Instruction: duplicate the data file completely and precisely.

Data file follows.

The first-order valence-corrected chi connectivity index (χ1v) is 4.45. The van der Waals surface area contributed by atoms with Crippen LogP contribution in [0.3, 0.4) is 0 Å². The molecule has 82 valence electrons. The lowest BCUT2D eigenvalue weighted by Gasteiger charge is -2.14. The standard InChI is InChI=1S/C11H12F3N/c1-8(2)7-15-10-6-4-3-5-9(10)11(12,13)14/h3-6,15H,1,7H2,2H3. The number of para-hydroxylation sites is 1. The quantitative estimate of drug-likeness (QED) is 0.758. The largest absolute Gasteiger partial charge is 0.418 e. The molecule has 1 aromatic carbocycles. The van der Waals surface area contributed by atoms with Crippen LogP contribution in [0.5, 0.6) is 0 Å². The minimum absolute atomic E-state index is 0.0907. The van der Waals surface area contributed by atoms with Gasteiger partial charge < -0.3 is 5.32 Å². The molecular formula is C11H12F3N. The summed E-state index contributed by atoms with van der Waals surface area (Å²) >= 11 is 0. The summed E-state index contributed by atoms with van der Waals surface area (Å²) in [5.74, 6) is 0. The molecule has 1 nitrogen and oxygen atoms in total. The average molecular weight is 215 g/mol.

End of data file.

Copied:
The first-order valence-corrected chi connectivity index (χ1v) is 4.45. The van der Waals surface area contributed by atoms with Crippen LogP contribution in [0.3, 0.4) is 0 Å². The molecule has 82 valence electrons. The lowest BCUT2D eigenvalue weighted by Gasteiger charge is -2.14. The standard InChI is InChI=1S/C11H12F3N/c1-8(2)7-15-10-6-4-3-5-9(10)11(12,13)14/h3-6,15H,1,7H2,2H3. The number of para-hydroxylation sites is 1. The quantitative estimate of drug-likeness (QED) is 0.758. The largest absolute Gasteiger partial charge is 0.418 e. The molecule has 1 aromatic carbocycles. The van der Waals surface area contributed by atoms with Crippen LogP contribution in [0.5, 0.6) is 0 Å². The minimum absolute atomic E-state index is 0.0907. The van der Waals surface area contributed by atoms with Gasteiger partial charge < -0.3 is 5.32 Å². The molecular formula is C11H12F3N. The summed E-state index contributed by atoms with van der Waals surface area (Å²) >= 11 is 0. The summed E-state index contributed by atoms with van der Waals surface area (Å²) in [5.74, 6) is 0. The molecule has 1 nitrogen and oxygen atoms in total. The average molecular weight is 215 g/mol.